My month in paradise has come to an end & I have returned to . . . paradise. It is lovely to be home, though it’s going to take a while to get through the mail. I already feel a bit of nostalgia for BMC, but am also carrying forward certain consolidations in my work that were achieved. I also already miss the people I shared the month with — the good news is that we’ll be setting up a group weblog in order to carry forward the conversations begun in paradise. That dynamic — between Eden & the World — can be very rich, for those of us privileged to experience it. The first time I went to BMC fifteen years ago, I felt as if I deserved it; no one deserves such a luxury, but sometimes one is lucky. The problem then is how to live up to one’s good fortune. To have had those conversations, to have listened to the crows, to have seen the loons on the lake, to have watched through the clear water huge bass hanging motionless . . . that exerts a responsibility.

BMC: Finishing Up

I’ve been circumspect blogging about BMC — I don’t want to have the sense that I’m invading anyone’s privacy, while at the same time wanting to give some impression of my time here. (I have in fact password protected one post that seemed overly personal.) Now that the month is winding down, I’d just like to say how impressive a group my fellow-campers are. Each & every one a fine artist from whom I’ve learned something. I’ve had a pretty good month working & will leave with seven or eight finished poems I didn’t have before, as well as with an outline of the book-length poem I’ve been thrashing around with. I probably could have done more, but I’ve always been a streak worker — I’ve had three mini-streaks each lasting a few days while I’ve been here & I couldn’t have expected more. In the periods between streaks I did a lot of useful reading & had many, many fine conversations. A good month.


When I was much younger, I thought writing poetry would give me a place in the world. I was good at it, after all. Maybe as good at it as a middle level pro athlete is good at his sport. I think that’s an honest claim. But if there’s pro tour for poets in the US, I’m not part of it, even with my books & chapbooks & magazine publications. This is part of the reason I no longer go to the annual AWP meeting — nearby in NYC this year, it’s going on right now. I used to go religiously every year, like the Haj (to shift metaphors from sports to religion), but starting six or seven years ago — after I came back from a year in Hanoi on a Fulbright — I just couldn’t take the anguish & posing anymore. Mine & others’. I hadn’t actually thought of it until just now, but in Vietnam poets are honored & wide-circulation newspapers & magazines carry literary essays & poems. For a while at least, I had more readers in Vietnam than in the US. I was even on television there, reading a poem. In the US, though, if you’re a poet, you had better write out of your own deep enjoyment of language, or out of a neurotic need to put things into language, or because you simply love the practice of the art, because nobody is going to pay the least bit of attention to you as a poet. Out of love, then. Even poems of hatred have to originate in love.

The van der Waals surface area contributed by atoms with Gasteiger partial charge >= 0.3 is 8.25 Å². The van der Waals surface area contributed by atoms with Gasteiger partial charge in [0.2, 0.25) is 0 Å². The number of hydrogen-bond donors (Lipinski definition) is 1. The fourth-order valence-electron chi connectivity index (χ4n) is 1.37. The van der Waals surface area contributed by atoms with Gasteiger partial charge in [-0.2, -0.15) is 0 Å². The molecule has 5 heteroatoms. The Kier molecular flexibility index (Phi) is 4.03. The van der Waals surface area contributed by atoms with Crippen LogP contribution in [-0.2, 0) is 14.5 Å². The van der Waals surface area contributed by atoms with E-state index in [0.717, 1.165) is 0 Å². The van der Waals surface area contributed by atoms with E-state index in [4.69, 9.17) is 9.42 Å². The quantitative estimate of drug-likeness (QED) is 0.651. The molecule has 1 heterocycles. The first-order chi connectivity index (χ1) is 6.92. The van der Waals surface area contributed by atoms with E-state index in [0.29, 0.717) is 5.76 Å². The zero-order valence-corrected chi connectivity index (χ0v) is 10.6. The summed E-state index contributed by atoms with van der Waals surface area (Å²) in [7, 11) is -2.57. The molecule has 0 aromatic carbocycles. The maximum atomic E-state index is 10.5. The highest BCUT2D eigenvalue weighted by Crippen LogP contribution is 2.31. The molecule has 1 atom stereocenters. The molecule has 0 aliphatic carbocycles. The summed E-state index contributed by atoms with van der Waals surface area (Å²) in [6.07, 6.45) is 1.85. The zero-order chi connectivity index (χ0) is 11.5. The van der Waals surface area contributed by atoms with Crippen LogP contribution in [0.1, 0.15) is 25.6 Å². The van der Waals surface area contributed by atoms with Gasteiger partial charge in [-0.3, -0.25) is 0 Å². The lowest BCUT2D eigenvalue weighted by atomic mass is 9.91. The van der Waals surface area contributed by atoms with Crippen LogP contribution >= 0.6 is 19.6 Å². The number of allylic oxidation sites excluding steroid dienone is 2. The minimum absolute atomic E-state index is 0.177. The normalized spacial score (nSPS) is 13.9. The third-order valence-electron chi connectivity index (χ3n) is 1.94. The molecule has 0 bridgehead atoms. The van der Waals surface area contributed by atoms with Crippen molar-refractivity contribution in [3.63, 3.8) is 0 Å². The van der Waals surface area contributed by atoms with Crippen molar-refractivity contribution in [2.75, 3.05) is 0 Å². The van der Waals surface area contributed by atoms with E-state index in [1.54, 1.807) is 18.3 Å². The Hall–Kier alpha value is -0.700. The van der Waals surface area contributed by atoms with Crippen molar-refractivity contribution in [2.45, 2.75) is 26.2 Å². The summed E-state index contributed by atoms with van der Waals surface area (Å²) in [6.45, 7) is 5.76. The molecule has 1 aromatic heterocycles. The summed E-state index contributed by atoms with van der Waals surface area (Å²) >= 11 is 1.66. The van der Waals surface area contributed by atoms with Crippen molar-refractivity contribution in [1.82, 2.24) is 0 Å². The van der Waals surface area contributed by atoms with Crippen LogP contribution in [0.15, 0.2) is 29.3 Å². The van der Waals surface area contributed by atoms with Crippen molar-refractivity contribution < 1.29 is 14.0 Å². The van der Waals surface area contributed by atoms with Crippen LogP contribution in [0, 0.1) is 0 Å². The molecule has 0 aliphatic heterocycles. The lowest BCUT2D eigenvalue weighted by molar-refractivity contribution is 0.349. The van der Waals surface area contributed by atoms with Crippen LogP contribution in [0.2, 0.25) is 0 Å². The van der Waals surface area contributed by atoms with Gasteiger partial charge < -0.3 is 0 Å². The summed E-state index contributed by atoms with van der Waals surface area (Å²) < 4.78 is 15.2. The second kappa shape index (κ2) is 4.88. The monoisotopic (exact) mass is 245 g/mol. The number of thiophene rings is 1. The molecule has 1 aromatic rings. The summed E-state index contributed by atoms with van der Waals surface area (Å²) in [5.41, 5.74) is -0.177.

Zbigniew Herbert: “Preliminary Investigation of an Angel” (1969)

Preliminary Investigation of an Angel

When he stands before them
in the shadow of a suspicion
he is still all
composed of light
the aeons of his hair
are pinned up in a bun
of innocence

the blood is helped on
with instruments and interrogations

with an iron ferrule
a slow fire
the limits of his body
are defined

a blow on his back
fixes his spine
between cloud and mudpuddle

after a few nights
the job is finished
the leather throat of the angel
is full of gluey agreement

how beautiful is the moment
when he falls on his knees
incarnate into guilt
saturated with contents

his tongue hesitates
between knocked-out teeth
and confusion

they hang him head downwards

from the hair of the angel
drops of wax run down
and shape on the floor
a simple prophecy

[trans. Alissa Valles]

This seems to me to be the way to write a political poem. Tangential, even cagey. Drawing on cultural symbols with deep emotional roots. A quiet voice speaking matter-of-factly about horrifying realities. In this poem, Herbert performs poetic jujitsu from stanza to stanza, keeping the reader off balance even as the lines themselves are phrase-based and do not disrupt the syntax of the poem.

Later: There is an optical phenomenon, or quality of the human eye, so that when you look just beside a faint object, you see it more clearly. I think poetry often operates like that. Herbert was writing during the Soviet domination of Poland, of course, so he had life/death reasons for being cagey; still, looking beside the thing, giving it an old, deep name instead of a modern one — especially when combined with a kind of deadpan voice — you get a poem that insinuates itself into the reader’s mind.